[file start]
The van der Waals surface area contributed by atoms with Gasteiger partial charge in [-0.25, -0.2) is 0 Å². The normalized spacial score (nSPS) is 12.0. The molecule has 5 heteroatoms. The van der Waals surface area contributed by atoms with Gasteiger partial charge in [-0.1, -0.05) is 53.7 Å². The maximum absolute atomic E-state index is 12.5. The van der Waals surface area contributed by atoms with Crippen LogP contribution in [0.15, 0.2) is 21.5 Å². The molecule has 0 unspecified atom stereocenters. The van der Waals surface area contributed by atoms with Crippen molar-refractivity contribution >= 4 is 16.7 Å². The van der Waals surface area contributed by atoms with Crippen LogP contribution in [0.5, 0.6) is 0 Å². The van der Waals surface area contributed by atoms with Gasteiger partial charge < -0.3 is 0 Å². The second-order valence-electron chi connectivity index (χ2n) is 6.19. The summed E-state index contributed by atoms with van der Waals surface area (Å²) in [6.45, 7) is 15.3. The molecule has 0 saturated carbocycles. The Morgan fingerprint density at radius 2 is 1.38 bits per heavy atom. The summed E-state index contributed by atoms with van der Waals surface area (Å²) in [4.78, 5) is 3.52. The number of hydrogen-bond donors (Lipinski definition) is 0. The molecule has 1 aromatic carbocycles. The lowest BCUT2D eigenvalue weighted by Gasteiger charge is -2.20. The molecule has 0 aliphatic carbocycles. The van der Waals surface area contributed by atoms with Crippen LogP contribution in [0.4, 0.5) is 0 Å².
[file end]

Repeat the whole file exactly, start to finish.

The van der Waals surface area contributed by atoms with Gasteiger partial charge in [-0.25, -0.2) is 0 Å². The normalized spacial score (nSPS) is 12.0. The molecule has 5 heteroatoms. The van der Waals surface area contributed by atoms with Gasteiger partial charge in [-0.1, -0.05) is 53.7 Å². The maximum absolute atomic E-state index is 12.5. The van der Waals surface area contributed by atoms with Crippen LogP contribution in [0.15, 0.2) is 21.5 Å². The molecule has 0 unspecified atom stereocenters. The van der Waals surface area contributed by atoms with Crippen molar-refractivity contribution >= 4 is 16.7 Å². The van der Waals surface area contributed by atoms with Crippen LogP contribution in [0.5, 0.6) is 0 Å². The van der Waals surface area contributed by atoms with Gasteiger partial charge < -0.3 is 0 Å². The second-order valence-electron chi connectivity index (χ2n) is 6.19. The summed E-state index contributed by atoms with van der Waals surface area (Å²) in [6.45, 7) is 15.3. The molecule has 0 saturated carbocycles. The Morgan fingerprint density at radius 2 is 1.38 bits per heavy atom. The summed E-state index contributed by atoms with van der Waals surface area (Å²) in [4.78, 5) is 3.52. The number of hydrogen-bond donors (Lipinski definition) is 0. The molecule has 1 aromatic carbocycles. The lowest BCUT2D eigenvalue weighted by Gasteiger charge is -2.20. The molecule has 0 aliphatic carbocycles. The van der Waals surface area contributed by atoms with Crippen LogP contribution in [0.4, 0.5) is 0 Å².